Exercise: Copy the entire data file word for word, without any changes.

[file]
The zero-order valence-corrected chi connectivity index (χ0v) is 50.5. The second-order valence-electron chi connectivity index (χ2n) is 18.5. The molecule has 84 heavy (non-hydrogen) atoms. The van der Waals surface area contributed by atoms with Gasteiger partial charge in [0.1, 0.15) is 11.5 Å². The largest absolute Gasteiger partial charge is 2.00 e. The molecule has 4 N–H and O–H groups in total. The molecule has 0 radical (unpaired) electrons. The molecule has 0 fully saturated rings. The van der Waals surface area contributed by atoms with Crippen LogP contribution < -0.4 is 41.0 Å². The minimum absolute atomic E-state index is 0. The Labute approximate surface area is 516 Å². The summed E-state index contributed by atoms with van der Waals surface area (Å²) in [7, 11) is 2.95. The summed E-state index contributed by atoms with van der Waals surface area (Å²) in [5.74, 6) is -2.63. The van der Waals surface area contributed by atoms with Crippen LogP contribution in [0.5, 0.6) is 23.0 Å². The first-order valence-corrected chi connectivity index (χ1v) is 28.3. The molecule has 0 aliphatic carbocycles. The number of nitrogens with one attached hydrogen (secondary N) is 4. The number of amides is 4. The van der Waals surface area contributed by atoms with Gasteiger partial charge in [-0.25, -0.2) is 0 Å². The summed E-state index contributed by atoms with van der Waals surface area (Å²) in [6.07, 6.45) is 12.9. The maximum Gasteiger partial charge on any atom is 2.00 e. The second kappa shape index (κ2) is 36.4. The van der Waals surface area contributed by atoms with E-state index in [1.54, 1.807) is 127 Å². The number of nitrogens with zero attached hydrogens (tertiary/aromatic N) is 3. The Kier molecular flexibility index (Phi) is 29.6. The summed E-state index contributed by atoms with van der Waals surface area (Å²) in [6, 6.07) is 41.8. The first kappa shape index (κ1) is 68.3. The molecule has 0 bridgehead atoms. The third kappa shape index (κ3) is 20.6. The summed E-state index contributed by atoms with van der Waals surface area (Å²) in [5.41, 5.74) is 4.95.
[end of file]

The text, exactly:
The zero-order valence-corrected chi connectivity index (χ0v) is 50.5. The second-order valence-electron chi connectivity index (χ2n) is 18.5. The molecule has 84 heavy (non-hydrogen) atoms. The van der Waals surface area contributed by atoms with Gasteiger partial charge in [0.1, 0.15) is 11.5 Å². The largest absolute Gasteiger partial charge is 2.00 e. The molecule has 4 N–H and O–H groups in total. The molecule has 0 radical (unpaired) electrons. The molecule has 0 fully saturated rings. The van der Waals surface area contributed by atoms with Crippen LogP contribution < -0.4 is 41.0 Å². The minimum absolute atomic E-state index is 0. The Labute approximate surface area is 516 Å². The summed E-state index contributed by atoms with van der Waals surface area (Å²) in [7, 11) is 2.95. The summed E-state index contributed by atoms with van der Waals surface area (Å²) in [5.74, 6) is -2.63. The van der Waals surface area contributed by atoms with Crippen LogP contribution in [0.5, 0.6) is 23.0 Å². The first-order valence-corrected chi connectivity index (χ1v) is 28.3. The molecule has 0 aliphatic carbocycles. The number of nitrogens with one attached hydrogen (secondary N) is 4. The number of amides is 4. The van der Waals surface area contributed by atoms with Gasteiger partial charge in [-0.25, -0.2) is 0 Å². The summed E-state index contributed by atoms with van der Waals surface area (Å²) in [6.07, 6.45) is 12.9. The maximum Gasteiger partial charge on any atom is 2.00 e. The second kappa shape index (κ2) is 36.4. The van der Waals surface area contributed by atoms with E-state index in [1.54, 1.807) is 127 Å². The number of nitrogens with zero attached hydrogens (tertiary/aromatic N) is 3. The Kier molecular flexibility index (Phi) is 29.6. The summed E-state index contributed by atoms with van der Waals surface area (Å²) in [6, 6.07) is 41.8. The first kappa shape index (κ1) is 68.3. The molecule has 0 bridgehead atoms. The third kappa shape index (κ3) is 20.6. The summed E-state index contributed by atoms with van der Waals surface area (Å²) in [5.41, 5.74) is 4.95.